• Employee Privacy - advises employees that there is generally no reasonable expectation of privacy in the workplace because employer-provided property and equipment such as offices, desks, computers, and telephones are subject to search.
  • Employment At-Will - restates the principles included in the disclaimer that either the employer or each employee may terminate the relationship at any time and for any lawful reason.
  • Fair Employment Practices - a statement committing the employer to equal opportunity employment and nondiscrimination.
  • Family and Medical Leave - advises employees of their rights to medical leave and family leave under the federal Family and Medical Leave Act (FMLA) (only for employers with 50 or more employees), as well as state and local laws and regulations governing family and medical leaves of absence.
  • Monitoring and Use of Electronic Communications - imposes limitations on employee uses of email, voicemail, internet access and other electronic communications provided through the employer and advises employees that the employer reserves the right to monitor employee use of such resources.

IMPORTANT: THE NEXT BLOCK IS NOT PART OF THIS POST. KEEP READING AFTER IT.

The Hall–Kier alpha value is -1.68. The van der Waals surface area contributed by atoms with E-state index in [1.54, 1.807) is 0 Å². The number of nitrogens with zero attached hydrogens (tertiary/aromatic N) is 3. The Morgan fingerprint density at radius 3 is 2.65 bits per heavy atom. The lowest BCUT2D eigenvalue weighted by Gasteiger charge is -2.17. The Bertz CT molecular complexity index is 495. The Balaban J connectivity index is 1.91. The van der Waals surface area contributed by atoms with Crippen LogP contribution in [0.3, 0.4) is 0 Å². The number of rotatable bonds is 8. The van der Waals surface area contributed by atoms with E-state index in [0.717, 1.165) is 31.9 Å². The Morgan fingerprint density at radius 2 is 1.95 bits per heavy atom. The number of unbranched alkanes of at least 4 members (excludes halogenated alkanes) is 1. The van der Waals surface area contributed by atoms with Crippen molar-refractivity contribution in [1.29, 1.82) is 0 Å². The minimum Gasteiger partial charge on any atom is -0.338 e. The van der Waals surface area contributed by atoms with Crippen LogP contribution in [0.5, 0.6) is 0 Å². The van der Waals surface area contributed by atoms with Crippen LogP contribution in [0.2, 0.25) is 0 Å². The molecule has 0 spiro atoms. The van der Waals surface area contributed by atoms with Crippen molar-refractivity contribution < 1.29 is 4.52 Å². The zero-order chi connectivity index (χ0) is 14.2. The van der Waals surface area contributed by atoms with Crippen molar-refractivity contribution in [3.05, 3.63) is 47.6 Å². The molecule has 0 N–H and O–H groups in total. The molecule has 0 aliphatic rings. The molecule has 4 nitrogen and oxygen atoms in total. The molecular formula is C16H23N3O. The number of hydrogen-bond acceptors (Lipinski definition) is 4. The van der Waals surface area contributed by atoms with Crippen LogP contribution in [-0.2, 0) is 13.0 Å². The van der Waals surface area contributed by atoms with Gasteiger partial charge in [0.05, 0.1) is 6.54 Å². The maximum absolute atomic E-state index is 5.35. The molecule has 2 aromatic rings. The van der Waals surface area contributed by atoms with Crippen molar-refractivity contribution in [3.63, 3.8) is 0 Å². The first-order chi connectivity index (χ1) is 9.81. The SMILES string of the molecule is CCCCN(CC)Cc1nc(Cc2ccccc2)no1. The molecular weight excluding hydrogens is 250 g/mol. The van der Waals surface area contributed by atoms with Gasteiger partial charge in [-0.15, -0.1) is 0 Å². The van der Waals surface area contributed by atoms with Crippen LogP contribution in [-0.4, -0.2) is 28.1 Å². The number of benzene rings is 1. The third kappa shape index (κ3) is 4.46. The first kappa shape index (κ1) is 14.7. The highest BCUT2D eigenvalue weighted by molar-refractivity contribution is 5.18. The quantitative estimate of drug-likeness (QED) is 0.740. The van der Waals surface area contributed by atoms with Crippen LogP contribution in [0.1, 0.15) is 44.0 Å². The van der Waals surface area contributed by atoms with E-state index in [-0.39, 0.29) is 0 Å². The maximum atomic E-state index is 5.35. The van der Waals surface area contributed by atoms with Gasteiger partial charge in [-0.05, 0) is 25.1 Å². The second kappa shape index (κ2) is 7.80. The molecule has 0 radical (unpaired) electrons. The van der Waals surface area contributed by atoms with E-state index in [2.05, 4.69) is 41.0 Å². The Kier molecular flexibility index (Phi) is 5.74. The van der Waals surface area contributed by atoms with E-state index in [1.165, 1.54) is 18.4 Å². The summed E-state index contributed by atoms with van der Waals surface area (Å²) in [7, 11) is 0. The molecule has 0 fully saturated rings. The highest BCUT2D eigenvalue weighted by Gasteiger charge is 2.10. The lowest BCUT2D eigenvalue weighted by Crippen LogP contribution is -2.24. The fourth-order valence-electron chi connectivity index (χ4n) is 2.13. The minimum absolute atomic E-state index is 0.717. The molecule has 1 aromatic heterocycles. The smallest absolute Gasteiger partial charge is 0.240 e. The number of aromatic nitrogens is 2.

• Reasonable Accommodation - sets forth the employer's offer to grant work-related accommodations to qualified individuals with a disability or individuals of another protected class, i.e., religion.
  • Workplace Harassment Policy - includes a statement prohibiting sexual and other forms of workplace harassment, a procedure for employees to file complaints of harassment, a mechanism for the employer to respond to complaints, and a promise of nonretaliation.

Advisable Additions - This category includes subjects which inform employees of the advantages of working for the employer or of their obligations as an employee of the organization. While it is recommended that employers include or at least consider including these types of policies, these topics are not mandatory, unless required by state or local law. Not all employers will offer all of the benefits included here, and this is not a recommendation to add additional benefits. It is simply a suggestion of what to address with respect to the benefits that the employer currently offers. For example:

  • Attendance - clarifies expectations of daily attendance and on time arrival and may include a procedure for calling in absent.
  • Employment Status - describes which categories of employees may be eligible for overtime and for employee benefits, and also may include changes in status, such as promotions, transfers and employment termination.